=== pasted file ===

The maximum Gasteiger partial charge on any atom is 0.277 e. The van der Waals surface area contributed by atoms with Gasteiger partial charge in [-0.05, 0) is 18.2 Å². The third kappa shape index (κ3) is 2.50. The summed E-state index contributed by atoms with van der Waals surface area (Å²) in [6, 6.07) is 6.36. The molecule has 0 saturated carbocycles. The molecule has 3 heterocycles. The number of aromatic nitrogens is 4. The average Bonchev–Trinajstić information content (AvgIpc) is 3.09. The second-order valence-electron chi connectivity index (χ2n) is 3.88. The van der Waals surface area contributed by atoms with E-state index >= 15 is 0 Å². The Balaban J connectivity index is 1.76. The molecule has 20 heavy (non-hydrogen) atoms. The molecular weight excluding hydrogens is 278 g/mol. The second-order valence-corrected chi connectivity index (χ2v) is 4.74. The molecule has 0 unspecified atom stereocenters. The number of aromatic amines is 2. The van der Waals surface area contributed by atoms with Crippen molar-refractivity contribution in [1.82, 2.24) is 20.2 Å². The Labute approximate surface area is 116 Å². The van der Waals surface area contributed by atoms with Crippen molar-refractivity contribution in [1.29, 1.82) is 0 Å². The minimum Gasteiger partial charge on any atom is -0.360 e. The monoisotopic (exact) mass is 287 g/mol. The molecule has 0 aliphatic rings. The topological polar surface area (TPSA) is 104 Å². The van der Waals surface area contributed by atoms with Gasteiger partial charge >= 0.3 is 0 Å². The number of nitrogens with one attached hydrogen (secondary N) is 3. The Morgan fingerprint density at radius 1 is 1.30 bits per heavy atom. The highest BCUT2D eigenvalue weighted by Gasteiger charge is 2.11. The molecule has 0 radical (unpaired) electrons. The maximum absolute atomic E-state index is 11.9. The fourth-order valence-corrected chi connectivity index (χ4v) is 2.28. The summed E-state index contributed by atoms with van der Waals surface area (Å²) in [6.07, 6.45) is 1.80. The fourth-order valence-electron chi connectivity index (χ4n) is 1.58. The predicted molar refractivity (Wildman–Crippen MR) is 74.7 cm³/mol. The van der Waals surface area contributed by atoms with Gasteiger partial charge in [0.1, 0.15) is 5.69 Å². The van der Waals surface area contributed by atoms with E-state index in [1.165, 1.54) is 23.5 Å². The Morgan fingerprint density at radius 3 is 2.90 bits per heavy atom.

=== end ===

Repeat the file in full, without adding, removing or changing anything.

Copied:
The maximum Gasteiger partial charge on any atom is 0.277 e. The van der Waals surface area contributed by atoms with Gasteiger partial charge in [-0.05, 0) is 18.2 Å². The third kappa shape index (κ3) is 2.50. The summed E-state index contributed by atoms with van der Waals surface area (Å²) in [6, 6.07) is 6.36. The molecule has 0 saturated carbocycles. The molecule has 3 heterocycles. The number of aromatic nitrogens is 4. The average Bonchev–Trinajstić information content (AvgIpc) is 3.09. The second-order valence-electron chi connectivity index (χ2n) is 3.88. The van der Waals surface area contributed by atoms with E-state index >= 15 is 0 Å². The Balaban J connectivity index is 1.76. The molecule has 20 heavy (non-hydrogen) atoms. The molecular weight excluding hydrogens is 278 g/mol. The second-order valence-corrected chi connectivity index (χ2v) is 4.74. The molecule has 0 unspecified atom stereocenters. The number of aromatic amines is 2. The van der Waals surface area contributed by atoms with Crippen molar-refractivity contribution in [1.82, 2.24) is 20.2 Å². The Labute approximate surface area is 116 Å². The van der Waals surface area contributed by atoms with Crippen molar-refractivity contribution in [1.29, 1.82) is 0 Å². The minimum Gasteiger partial charge on any atom is -0.360 e. The monoisotopic (exact) mass is 287 g/mol. The molecule has 0 aliphatic rings. The topological polar surface area (TPSA) is 104 Å². The van der Waals surface area contributed by atoms with Gasteiger partial charge >= 0.3 is 0 Å². The number of nitrogens with one attached hydrogen (secondary N) is 3. The Morgan fingerprint density at radius 1 is 1.30 bits per heavy atom. The highest BCUT2D eigenvalue weighted by Gasteiger charge is 2.11. The molecule has 0 radical (unpaired) electrons. The maximum absolute atomic E-state index is 11.9. The fourth-order valence-corrected chi connectivity index (χ4v) is 2.28. The summed E-state index contributed by atoms with van der Waals surface area (Å²) in [6.07, 6.45) is 1.80. The fourth-order valence-electron chi connectivity index (χ4n) is 1.58. The predicted molar refractivity (Wildman–Crippen MR) is 74.7 cm³/mol. The van der Waals surface area contributed by atoms with Gasteiger partial charge in [0.1, 0.15) is 5.69 Å². The van der Waals surface area contributed by atoms with E-state index in [1.165, 1.54) is 23.5 Å². The Morgan fingerprint density at radius 3 is 2.90 bits per heavy atom.